The Delaware Supreme Court recently held that a limited liability company’s operating agreement may void a contract entered into between the company and a related party. In CompoSecure, LLC v. CardUX, LLC, 2018 Del. LEXIS 496 (Del. Nov. 7, 2018), one of CompoSecure, LLC’s directors founded CardUX, LLC for the purpose of marketing and selling CompoSecure’s metal credit cards. The parties memorialized their arrangement with a written sales agreement, under which CompoSecure agreed to pay CardUX commissions in exchange for sales. CompoSecure then received a lucrative order from Amazon, resulting in significant commissions owing to CardUX. CompoSecure, however, refused to pay. CardUX subsequently filed suit and received a $17 million judgment against CompoSecure.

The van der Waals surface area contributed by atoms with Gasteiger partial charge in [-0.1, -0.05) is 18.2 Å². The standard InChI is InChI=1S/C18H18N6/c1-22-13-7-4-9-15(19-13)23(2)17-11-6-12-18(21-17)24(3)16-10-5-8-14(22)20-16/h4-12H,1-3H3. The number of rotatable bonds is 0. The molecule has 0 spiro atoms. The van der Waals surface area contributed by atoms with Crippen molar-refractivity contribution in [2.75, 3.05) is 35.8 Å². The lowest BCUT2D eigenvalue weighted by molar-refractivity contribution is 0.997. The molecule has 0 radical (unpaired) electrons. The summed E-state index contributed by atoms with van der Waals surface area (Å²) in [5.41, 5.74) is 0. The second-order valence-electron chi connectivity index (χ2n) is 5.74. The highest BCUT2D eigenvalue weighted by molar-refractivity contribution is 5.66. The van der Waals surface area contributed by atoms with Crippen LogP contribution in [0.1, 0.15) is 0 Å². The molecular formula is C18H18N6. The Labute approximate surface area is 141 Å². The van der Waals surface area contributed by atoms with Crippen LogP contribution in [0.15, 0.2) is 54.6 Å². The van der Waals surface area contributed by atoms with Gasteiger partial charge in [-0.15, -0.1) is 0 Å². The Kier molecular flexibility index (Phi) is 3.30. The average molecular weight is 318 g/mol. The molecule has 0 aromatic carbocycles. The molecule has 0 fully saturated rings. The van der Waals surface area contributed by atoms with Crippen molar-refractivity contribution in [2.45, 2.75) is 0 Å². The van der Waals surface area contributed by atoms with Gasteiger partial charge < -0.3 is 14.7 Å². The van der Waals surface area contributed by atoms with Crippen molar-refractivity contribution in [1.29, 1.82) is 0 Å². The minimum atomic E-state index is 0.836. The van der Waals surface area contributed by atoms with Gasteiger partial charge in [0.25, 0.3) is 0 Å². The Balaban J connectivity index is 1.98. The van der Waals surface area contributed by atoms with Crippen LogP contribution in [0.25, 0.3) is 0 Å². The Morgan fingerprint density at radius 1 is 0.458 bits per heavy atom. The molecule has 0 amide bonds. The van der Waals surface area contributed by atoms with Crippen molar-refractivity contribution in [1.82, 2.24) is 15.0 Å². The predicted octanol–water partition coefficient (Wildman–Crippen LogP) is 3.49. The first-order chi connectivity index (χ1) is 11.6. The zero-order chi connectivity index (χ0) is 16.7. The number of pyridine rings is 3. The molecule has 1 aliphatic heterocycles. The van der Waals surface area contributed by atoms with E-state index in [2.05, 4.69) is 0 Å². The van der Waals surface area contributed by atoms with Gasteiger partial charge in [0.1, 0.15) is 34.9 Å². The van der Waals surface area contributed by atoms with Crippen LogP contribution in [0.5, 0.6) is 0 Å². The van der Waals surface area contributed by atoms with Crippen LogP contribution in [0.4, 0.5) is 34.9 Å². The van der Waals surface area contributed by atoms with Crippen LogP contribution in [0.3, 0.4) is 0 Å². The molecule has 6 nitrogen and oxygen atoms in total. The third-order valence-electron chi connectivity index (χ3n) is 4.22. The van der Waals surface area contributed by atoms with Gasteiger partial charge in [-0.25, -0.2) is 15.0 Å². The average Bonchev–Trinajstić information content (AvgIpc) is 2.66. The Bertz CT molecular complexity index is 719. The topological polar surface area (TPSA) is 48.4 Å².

At the trial court level, CompoSecure primarily argued that its failure to comply with a “related party provision”—which required the approval of the company’s directors, investors, and certain of its members to enter into a related party transaction—rendered the sales agreement invalid. The trial court disagreed, holding that CompoSecure’s failure to comply with the provision rendered the agreement voidable, and that the company impliedly ratified the agreement, resulting in liability to CompoSecure. On appeal, CompoSecure shifted its position. Rather than focusing on the related party provision, CompoSecure argued that a separate “restricted activities provision” voided the agreement, as that provision explicitly voided any contract entered into by the company that required the company to make expenditures in excess of $500,000 a year if the company’s directors, investors, and certain of its members failed to approve the contract. The Delaware Supreme Court agreed: while the common law rule rendered the agreement voidable under the related party provision, the express language of the restricted activities provision trumped the common law rule and could render the agreement void and incapable of being ratified. The court ultimately remanded the case to the trial court to determine whether the sales agreement constituted a restricted activity within the meaning of the company’s operating agreement.